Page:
Border securityDHS officials charged with falsifying records related to border region crimes

Published 12 April 2013

Federal prosecutors in Texas have charged two DHS agents with falsifying records. The agents were responsible for identifying corruption in other law enforcement agencies operating along the U.S-Mexico border.

Federal prosecutors in Texas have charged two  DHS agents  with falsifying records.

Yahoo News reports that  Eugenio Pedraza, who served as a special agent at the Homeland Security Office of Inspector General in McAllen, Texas,  was tasked with  identifying corruption in other law enforcement agencies operating along the U.S-Mexico border.

Pedraza and Marco Rodriguez, who reported  to Pedraza, falsified records from seven different investigations of officers who worked for the Customs and Border Protection (CBP),  as well as Border Patrol agents, who were accused of accepting bribes  to allow drug shipments and illegal immigrants through ports of entry between 2009 and 2011. Rodriguez, 40, personally worked on two of the seven investigations.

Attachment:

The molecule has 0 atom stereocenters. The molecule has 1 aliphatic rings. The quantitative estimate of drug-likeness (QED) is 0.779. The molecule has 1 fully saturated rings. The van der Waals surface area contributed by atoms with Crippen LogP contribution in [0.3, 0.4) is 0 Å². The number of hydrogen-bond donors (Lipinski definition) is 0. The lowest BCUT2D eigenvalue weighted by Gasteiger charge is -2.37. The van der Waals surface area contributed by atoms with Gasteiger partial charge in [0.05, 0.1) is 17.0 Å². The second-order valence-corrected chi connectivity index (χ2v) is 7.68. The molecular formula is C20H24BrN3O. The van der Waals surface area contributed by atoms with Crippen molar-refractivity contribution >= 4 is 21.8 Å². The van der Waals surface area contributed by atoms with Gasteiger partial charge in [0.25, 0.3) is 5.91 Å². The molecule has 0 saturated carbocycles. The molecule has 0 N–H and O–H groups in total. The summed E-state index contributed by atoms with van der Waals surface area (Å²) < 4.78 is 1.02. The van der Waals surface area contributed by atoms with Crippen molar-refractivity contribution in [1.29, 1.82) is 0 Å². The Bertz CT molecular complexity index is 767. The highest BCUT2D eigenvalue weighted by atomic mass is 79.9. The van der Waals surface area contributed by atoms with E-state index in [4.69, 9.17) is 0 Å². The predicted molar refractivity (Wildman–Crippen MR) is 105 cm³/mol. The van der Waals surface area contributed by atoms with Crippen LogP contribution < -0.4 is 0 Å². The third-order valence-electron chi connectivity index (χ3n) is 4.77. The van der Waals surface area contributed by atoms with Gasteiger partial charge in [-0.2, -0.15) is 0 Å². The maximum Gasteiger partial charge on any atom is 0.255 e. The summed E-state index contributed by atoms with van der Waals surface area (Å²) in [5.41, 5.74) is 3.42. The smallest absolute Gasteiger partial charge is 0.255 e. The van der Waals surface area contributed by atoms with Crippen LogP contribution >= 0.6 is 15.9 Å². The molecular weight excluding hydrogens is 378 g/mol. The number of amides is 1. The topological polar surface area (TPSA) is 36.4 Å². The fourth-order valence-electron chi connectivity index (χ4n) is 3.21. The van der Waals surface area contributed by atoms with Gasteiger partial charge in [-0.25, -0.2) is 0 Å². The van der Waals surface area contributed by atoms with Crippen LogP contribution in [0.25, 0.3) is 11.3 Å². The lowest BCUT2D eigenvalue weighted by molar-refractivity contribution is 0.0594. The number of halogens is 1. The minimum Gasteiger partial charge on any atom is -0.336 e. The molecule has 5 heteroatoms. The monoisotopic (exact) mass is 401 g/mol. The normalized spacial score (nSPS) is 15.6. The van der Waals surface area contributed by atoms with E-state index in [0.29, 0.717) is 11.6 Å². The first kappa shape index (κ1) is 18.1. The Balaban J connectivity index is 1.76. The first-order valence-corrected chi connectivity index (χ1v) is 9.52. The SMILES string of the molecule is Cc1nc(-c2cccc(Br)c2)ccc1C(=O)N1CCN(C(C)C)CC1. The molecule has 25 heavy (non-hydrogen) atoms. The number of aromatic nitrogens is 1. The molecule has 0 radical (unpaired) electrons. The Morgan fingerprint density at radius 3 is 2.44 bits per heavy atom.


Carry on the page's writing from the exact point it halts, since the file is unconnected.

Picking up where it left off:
Five other agents under Pedraza were assigned to the other cases in which information was falsified, but they are not mentioned in the indictment.

Yahoo News reports that Pedraza and Rodriguez were in court in Brownsville, Texas on Wednesday and pleaded not guilty to the charges. The bond for each of them was set at $50,000. No defense attorneys were listed in court documents.

Prosecutors accused Pedraza with directing the people who worked under him to draft and place backdated memos into investigative files, which falsely showed progress in cases and case reviews that were never performed. Pedraza is also accused of failing to notify the FBI promptly that one of its agents was under investigation.

AJustice Department statement said Pedraza, 49, covered up “severe lapses” in investigative standards ahead of an internal review of the McAllen office. According to the department, Pedraza came up with the plan in order to make it appear to investigators reviewing Pedraza’s office that his cases were being worked properly.

Wayne Ball, another former agent, has already pled guilty to one count of conspiracy to falsify records in federal investigations and his sentencing will occur on 31 July.  

If convicted, Rodriguez and Pedraza could face a maximum sentence of twenty years for each charge and a fine of $250,000 per count.